Due to the growing demand for fresh water, increasingly stringent environmental water quality requirements and the increase of areas prone to water scarcity, MBR technology has become a competitive alternative for municipal wastewater treatment plants (WWTP) or their upgrades. Membrane bioreactors (MBR) are a combination of common bioreactors and membrane filtration units for biomass retention, presenting unique advantages such as high effluent quality and a smaller footprint than that occupied by conventional wastewater treatment plants. Although fouling and its associated operational costs have been known to be a key issue in MBRs, the optimal operation to enhance MBR efficiency regarding biological and physical processes is still lacking.
Montse Dalmau’s doctoral thesis entitled “Integrated Operation of membrane Bioreactors: Simulation and experimental studies” presents a step towards the integrated operation of MBRs through experimental and model-based studies. Interactions between the biological (nutrient removal and sludge characteristics) and physical (hydrodynamics and filtration) processes in MBRs were studied, with the final aim being to improve their integrated operation and control. The thesis has been carried out at the Laboratory of Chemical and environmental Engineering (LEQUIA) and supervised by Joaquim Comas (UdG), Ignasi Rodriguez-Roda (UdG, ICRA) and Eduardo Ayesa (CEIT). PhD dissertation defense will be held on October 17th 2014 at the Science Park of University of Girona, at 10:30h.
To achieve its research goals, Montse Dalmau developed a deterministic (or mechanistic) model, i.e. a model that describes the processes taking place within the MBR. This was applied to a pilot plant and full-scale MBR to identify the most sensitive parameters with respect to the integrated operation of the biological nutrient removal, filtration and hydrodynamic processes. Two different models were developed to describe complex fouling phenomenon (deterministic and black box, a data-driven model adjusting the output data to the input data based on the process history) to identify the optimal conditions for good filtration performance.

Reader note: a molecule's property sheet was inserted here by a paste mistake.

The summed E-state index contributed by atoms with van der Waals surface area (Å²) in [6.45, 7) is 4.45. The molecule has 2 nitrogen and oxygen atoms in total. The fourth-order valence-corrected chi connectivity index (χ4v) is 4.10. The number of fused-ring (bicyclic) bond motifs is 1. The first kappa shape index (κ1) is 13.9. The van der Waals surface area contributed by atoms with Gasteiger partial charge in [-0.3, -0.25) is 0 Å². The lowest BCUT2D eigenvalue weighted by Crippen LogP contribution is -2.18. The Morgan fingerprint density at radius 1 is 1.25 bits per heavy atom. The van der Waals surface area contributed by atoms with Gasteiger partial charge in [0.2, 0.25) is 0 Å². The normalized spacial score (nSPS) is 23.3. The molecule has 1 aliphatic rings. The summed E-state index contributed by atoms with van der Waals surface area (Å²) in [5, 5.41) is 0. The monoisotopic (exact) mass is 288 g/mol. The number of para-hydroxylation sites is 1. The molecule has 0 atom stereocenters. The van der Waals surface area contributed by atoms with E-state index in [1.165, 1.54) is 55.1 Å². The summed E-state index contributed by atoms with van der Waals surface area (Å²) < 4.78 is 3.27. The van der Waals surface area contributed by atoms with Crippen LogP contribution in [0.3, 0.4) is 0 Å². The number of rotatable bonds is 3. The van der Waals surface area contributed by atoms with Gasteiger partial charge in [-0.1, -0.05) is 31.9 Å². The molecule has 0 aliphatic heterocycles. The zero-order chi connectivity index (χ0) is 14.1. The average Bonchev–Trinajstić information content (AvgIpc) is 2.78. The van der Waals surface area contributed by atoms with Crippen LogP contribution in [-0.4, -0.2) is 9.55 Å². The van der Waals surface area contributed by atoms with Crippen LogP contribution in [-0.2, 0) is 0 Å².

Additionally, two experimental studies complemented the predictions of the models. Firstly, interrelations between biological nutrient removal processes, filtration processes and sludge characteristics determined the strategies for the integrated control of the two most important operating parameters in MBR: biological and membrane aeration. The identification of the optimal aeration conditions led to an airflow rate reduction of 42%, representing an energy saving of 75% compared to the initial operating conditions. Secondly, a novel air-scouring control system was successfully validated for 320 days in a full-scale MBR. The average reduction of the air-scouring flow rate was 13%, with the maximum reduction being limited to 20%, without compromising sludge characteristics and effluent quality. The control actions led to an average decrease in the energy consumption for membrane aeration of 14% and reaching a maximum of 22%.
The results obtained as part of this thesis will improve the integrated operation and the automatic control of the biological and filtration processes simultaneously. Moreover, the reduced energy costs and the better understanding of MBR operation may contribute to making MBR systems a more competitive technology to deal with water scarcity problems.